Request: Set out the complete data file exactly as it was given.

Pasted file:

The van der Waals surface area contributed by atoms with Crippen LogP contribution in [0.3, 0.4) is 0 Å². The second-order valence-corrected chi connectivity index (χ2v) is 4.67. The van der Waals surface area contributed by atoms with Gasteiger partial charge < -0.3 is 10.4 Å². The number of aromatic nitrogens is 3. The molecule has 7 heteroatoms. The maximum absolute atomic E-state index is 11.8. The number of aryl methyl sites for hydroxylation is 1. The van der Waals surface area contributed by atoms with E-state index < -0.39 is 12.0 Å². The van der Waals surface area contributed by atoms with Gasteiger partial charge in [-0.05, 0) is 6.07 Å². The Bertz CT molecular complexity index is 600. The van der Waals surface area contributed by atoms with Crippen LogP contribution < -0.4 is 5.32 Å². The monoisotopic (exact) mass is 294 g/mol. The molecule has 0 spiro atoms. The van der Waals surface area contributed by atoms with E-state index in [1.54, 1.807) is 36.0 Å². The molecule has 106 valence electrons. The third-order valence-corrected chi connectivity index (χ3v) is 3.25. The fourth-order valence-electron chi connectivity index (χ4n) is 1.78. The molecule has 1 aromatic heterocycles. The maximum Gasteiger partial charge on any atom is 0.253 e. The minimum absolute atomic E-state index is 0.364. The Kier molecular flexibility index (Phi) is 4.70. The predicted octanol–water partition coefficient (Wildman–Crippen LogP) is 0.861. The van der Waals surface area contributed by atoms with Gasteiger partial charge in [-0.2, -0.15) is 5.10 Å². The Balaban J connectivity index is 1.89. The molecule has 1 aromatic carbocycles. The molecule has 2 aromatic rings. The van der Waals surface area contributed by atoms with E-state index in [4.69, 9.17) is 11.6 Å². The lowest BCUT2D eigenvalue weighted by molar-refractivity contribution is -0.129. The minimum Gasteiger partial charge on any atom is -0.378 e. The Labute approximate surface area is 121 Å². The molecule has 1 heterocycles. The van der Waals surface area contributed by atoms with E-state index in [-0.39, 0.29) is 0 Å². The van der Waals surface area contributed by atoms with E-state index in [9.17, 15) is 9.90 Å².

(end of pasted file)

The van der Waals surface area contributed by atoms with Crippen LogP contribution in [0.3, 0.4) is 0 Å². The second-order valence-corrected chi connectivity index (χ2v) is 4.67. The van der Waals surface area contributed by atoms with Gasteiger partial charge < -0.3 is 10.4 Å². The number of aromatic nitrogens is 3. The molecule has 7 heteroatoms. The maximum absolute atomic E-state index is 11.8. The number of aryl methyl sites for hydroxylation is 1. The van der Waals surface area contributed by atoms with E-state index < -0.39 is 12.0 Å². The van der Waals surface area contributed by atoms with Gasteiger partial charge in [-0.05, 0) is 6.07 Å². The Bertz CT molecular complexity index is 600. The van der Waals surface area contributed by atoms with Crippen LogP contribution < -0.4 is 5.32 Å². The monoisotopic (exact) mass is 294 g/mol. The molecule has 0 spiro atoms. The van der Waals surface area contributed by atoms with E-state index in [1.54, 1.807) is 36.0 Å². The molecule has 106 valence electrons. The third-order valence-corrected chi connectivity index (χ3v) is 3.25. The fourth-order valence-electron chi connectivity index (χ4n) is 1.78. The molecule has 1 aromatic heterocycles. The maximum Gasteiger partial charge on any atom is 0.253 e. The minimum absolute atomic E-state index is 0.364. The Kier molecular flexibility index (Phi) is 4.70. The predicted octanol–water partition coefficient (Wildman–Crippen LogP) is 0.861. The van der Waals surface area contributed by atoms with Gasteiger partial charge in [-0.2, -0.15) is 5.10 Å². The Balaban J connectivity index is 1.89. The molecule has 1 aromatic carbocycles. The molecule has 2 aromatic rings. The van der Waals surface area contributed by atoms with E-state index in [4.69, 9.17) is 11.6 Å². The lowest BCUT2D eigenvalue weighted by molar-refractivity contribution is -0.129. The minimum Gasteiger partial charge on any atom is -0.378 e. The Labute approximate surface area is 121 Å². The molecule has 1 heterocycles. The van der Waals surface area contributed by atoms with E-state index in [-0.39, 0.29) is 0 Å². The van der Waals surface area contributed by atoms with E-state index in [9.17, 15) is 9.90 Å².